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Old 09-20-2019, 02:02 PM   #8
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A dropped pitman arm with bent beams (Like Camburg and Weldtec) will make bumpsteer WORSE since it will move the steering linkages upper pivot further away from the I-beam's (factory) upper pivot, and further from being parrallel to the I-beams. It's only appropriate to use a dropped pitman arm when also using drop brackets of the same amount for the I-beam pivots (like Action Van.)

The problem is that the stock steering linkage is unequal in length, relative to the I-beam on the side of the vehicle that a given tie rod serves. Because of this, as the suspension cycles, your toe setting will change, drastically more on one side than the other (go look how short the driver's side tierod is compared to the driver's I-beam.)

I'm a little surprised this doesn't come up more often since every 2wd e-series suffers from it, lifted or not. Some drivers just have a higher tolerance for vague or "loose" steering. If you image search "crossover steering I beam" you'll see the proper way to correct the piss-poor factory steering geometry is a total redesign, anything less is a bandaid. Each tie rod needs to exactly the same length as the I-beam it serves, as well as being parrallel to it. That's easier said than done when you consider that they have to cross paths with each other and work with a steering box that's in a "fixed" location. It won't be bolt-on, and it won't be cheap, but any offroad fab shop that's worth a darn should be able to make it happen. I've kicked the idea around often, but have a hard time justifying the effort/cost. Paying a shop is likely to cost +/-$2k. What's it worth to you?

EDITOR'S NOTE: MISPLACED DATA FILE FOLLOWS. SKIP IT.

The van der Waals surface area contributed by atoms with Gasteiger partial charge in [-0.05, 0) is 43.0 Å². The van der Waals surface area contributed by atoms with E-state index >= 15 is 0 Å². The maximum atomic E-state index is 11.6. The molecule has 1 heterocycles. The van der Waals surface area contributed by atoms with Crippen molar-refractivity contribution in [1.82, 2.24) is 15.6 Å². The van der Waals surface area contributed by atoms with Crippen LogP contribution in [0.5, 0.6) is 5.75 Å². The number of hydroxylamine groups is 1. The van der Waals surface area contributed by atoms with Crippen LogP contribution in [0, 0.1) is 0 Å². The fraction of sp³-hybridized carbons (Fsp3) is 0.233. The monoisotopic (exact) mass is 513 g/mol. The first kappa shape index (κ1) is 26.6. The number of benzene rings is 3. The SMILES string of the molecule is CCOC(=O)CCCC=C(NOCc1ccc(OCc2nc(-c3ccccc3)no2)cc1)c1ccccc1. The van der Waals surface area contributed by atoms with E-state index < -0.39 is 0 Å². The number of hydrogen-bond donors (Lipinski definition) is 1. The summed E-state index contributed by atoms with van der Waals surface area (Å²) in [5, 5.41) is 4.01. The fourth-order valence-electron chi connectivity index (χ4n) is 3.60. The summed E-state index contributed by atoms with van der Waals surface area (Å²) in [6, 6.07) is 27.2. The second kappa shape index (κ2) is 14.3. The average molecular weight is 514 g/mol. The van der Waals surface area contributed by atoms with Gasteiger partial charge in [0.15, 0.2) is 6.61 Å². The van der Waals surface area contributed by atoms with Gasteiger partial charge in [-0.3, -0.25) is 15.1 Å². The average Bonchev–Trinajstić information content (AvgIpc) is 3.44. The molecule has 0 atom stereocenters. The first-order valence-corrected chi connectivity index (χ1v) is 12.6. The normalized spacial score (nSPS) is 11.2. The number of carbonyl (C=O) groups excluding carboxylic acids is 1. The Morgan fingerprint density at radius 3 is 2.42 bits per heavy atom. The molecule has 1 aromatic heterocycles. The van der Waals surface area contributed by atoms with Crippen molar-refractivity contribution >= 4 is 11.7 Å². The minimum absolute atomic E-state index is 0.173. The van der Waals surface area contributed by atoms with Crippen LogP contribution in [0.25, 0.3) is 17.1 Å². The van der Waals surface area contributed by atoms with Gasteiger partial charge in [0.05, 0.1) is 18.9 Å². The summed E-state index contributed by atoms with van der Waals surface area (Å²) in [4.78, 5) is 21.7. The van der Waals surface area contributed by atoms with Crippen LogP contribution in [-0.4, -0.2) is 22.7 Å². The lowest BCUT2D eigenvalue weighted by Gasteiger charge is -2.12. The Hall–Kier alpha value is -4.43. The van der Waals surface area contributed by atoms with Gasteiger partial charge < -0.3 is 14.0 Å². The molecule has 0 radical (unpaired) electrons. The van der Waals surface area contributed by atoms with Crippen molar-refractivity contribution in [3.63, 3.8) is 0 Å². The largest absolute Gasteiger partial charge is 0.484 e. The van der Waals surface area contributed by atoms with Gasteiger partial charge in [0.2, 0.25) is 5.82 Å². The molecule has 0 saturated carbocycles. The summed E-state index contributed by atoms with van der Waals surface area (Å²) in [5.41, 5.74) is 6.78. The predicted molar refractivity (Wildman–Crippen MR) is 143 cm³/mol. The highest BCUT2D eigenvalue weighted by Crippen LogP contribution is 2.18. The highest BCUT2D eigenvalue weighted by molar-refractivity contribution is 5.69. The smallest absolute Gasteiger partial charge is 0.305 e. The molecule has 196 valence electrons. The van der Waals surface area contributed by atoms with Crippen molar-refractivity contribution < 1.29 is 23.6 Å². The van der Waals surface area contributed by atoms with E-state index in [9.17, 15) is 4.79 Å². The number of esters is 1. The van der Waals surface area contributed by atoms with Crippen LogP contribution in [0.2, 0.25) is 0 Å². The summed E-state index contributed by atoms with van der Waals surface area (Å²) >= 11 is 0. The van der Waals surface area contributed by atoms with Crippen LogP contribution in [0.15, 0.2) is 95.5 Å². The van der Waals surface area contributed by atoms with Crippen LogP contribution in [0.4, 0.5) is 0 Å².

A steering stabilizer is nothing more than a shock absorber for your steering. It does NOTHING to correct the mechanical bumpsteer caused by bad geometry. That's not to say that they don't serve a purpose, but that purpose is to soften the blow from an impact that is not perpindicular to your tire's direction of travel.

Edit: In case it was not obvious, all of the above only applies to Twin I-beam 2wd or Twin Traction Beam 4wd only, not solid axles... that's another long winded can of worms.